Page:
COP26 observer Charles Gillott photograph in black and white.

COP26 observer interview: Charles Gillott

COP26 observer Charles Gillott researches ways to make buildings more sustainable. Here he tells us why we need to both train engineers to reuse buildings and create policy to enforce a circular economy for the construction industry.

Grantham Scholar Charles Gillott started out with a degree in engineering and is now doing PhD research at the Department of Civil Engineering and Urban Flows Observatory. His work is on mitigating the impact of buildings on the environment through circular economic strategies.

Keep up to date with COP26 observer Charles Gillott on Twitter. And if you want to find out more from our other COP26 observers, then read our interviews with them.

What would you like to see happen at COP26 to do with the built environment?

It comes down to regulation. If someone has managed to produce, say, an office building at X amount of CO2/m2 there’s no reason why another person can’t do the same. There needs to be regulation that says you’re not allowed to build an embodied carbon inefficient office building, just as there is for operational performance. That is policy and it is part of what I’m interested in at COP.

I want to see if simple, basic ideas that seem to be forming within the community can translate into policy and recommendations to enforce change rather than just encourage it. Encouraging change is all good and well, some people will do it, but unless it’s enforced you’re not going to get the majority of people, who do the majority of the work, to do it.

Who are you interested in seeing at COP26?

I’m interested in the outward dissemination of information from research, and how it gets to the places that matter. It’s important that we (academics) don’t end up in our own echo chamber. I’m interested in using COP26 as an opportunity to learn how key actors view academic research and how we can make this more accessible to them. I’d like to see where my place sits within the system of knowledge generation and exchange, as well as how this is viewed from different perspectives.

Some people think academics shouldn’t push for change

Yes, even within academia there are those who think we should be quantifying the state of play rather than suggesting alternatives. But I don’t know how you can conclude that something is a certain way, without suggesting how this should or could be changed.

Maybe I’m in a privileged position as a PhD that I can tweet out and share my opinion. I can be vocal. It might be that as time goes on I won’t be able to do that. But I think it’s impossible to ask an academic to be impartial, to not be outspoken in any way.

Who do you think is missing from COP26?

It looks like a lot of people who are going to be hit hardest are the people who are unlikely to be able to sit round the table at COP. Which is a shame because they are the people who could give us insights into what’s needed, because they’ve already seen the damaging effects of climate change.

I’m interested in seeing how much COP is about getting stuff done, as opposed to looking like you are getting stuff done. And with this push to have it in person, rather than including everyone through video calls, makes it seem like it’s maybe more about the latter. It would have been interesting to see how a hybrid COP could have been implemented.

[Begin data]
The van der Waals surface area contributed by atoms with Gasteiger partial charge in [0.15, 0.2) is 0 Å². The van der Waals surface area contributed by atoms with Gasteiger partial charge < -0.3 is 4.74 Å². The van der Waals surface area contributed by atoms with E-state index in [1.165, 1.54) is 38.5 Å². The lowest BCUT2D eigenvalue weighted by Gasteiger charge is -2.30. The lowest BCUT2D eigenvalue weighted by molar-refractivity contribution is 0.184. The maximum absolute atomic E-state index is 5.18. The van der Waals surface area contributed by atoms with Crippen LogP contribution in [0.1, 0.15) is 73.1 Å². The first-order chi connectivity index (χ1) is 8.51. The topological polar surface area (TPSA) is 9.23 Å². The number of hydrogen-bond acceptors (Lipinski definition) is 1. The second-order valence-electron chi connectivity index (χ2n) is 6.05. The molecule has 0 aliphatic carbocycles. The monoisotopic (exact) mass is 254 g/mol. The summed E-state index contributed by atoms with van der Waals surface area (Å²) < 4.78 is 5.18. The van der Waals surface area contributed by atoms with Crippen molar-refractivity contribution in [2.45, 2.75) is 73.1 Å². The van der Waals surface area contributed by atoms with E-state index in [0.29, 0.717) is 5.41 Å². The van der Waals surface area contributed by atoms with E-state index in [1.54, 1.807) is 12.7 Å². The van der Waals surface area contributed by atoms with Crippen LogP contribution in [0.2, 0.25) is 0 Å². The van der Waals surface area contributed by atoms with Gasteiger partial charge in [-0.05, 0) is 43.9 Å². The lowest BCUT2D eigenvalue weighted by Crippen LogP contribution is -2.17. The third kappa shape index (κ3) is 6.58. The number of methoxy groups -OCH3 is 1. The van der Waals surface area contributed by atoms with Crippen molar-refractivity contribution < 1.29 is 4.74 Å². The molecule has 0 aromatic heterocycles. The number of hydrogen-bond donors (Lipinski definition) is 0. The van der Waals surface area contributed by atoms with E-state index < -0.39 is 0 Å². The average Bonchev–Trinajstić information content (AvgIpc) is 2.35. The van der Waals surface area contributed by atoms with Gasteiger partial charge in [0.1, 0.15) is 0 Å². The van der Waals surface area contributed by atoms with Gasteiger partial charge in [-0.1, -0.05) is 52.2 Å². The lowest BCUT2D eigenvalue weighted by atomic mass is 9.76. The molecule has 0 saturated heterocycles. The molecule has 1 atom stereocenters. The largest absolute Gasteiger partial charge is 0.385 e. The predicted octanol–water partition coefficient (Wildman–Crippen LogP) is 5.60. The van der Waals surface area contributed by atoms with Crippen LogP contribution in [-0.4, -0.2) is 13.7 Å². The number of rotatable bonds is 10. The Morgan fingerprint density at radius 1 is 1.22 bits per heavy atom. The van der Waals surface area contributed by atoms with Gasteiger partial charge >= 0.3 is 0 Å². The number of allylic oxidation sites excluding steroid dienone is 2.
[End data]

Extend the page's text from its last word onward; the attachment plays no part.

You started in engineering, what got you into revolutionising it?

That in engineering we still do what we’ve always done without questioning that. And we’re now in a time where we can’t do what we’ve always done. Engineers like to do what they’ve done, they know it’s safe and will work. But we need innovative thinking, for engineers to question the brief – do we need another building? What other buildings does the client have? Could that be used?

However we’re not going to get people who are paid explicitly to make new buildings to question the need for them.

What is the public’s understanding of this problem?

You can have a conversation with anyone about buildings. We’ve all seen them go up, lived in them and worked in them. But also, people tend to think about the nice new ones they’ve been in and the horrible old flat they lived in. So in some ways you’re fighting against public opinion.

The truth is we know how to build better now, but we don’t do it. We have advanced so far that what we’re building now should be much much better than 20/30 years ago, but they’re largely the same. Different interiors and cladding perhaps, but we’re still just throwing up concrete and steel as we always have.

Which is why we need to make a noise about this during the run up to COP. For that week, people are more susceptible to these suggestions than they might otherwise be the rest of the time.

Does the built environment’s impact on the environment get the attention it merits?

Definitely not. There’s more focus on reusing carrier bags than reusing a building. But reusing a building has a much bigger impact. We still celebrate new buildings coming up and old ones being demolished. It’s like celebrating someone opting for a single-use coffee cup – and then celebrating when we watch them put it in the bin.

Possibly this is because buildings are not consumer led. These days a lot of the blame for environmental damage has been shifted to consumers – to make them buy reusable things and to recycle. Whereas the end user of a house, for example, isn’t the person who builds it or who deconstructs it at the end of its life. And obviously a building has a much bigger impact than all these smaller actions. Although they do add up, the carbon impacts of a building will still swamp those of consumer goods in many instances.

So at the moment, we’re told to be responsible for where a bottle of water ends up when we’re done with it, but someone who builds a building has no accountability 50, 60, 70 years down the line. They don’t have to worry about how it ends its life, which seems obscene considering the comparison in terms of carbon and energy between a water bottle and a building.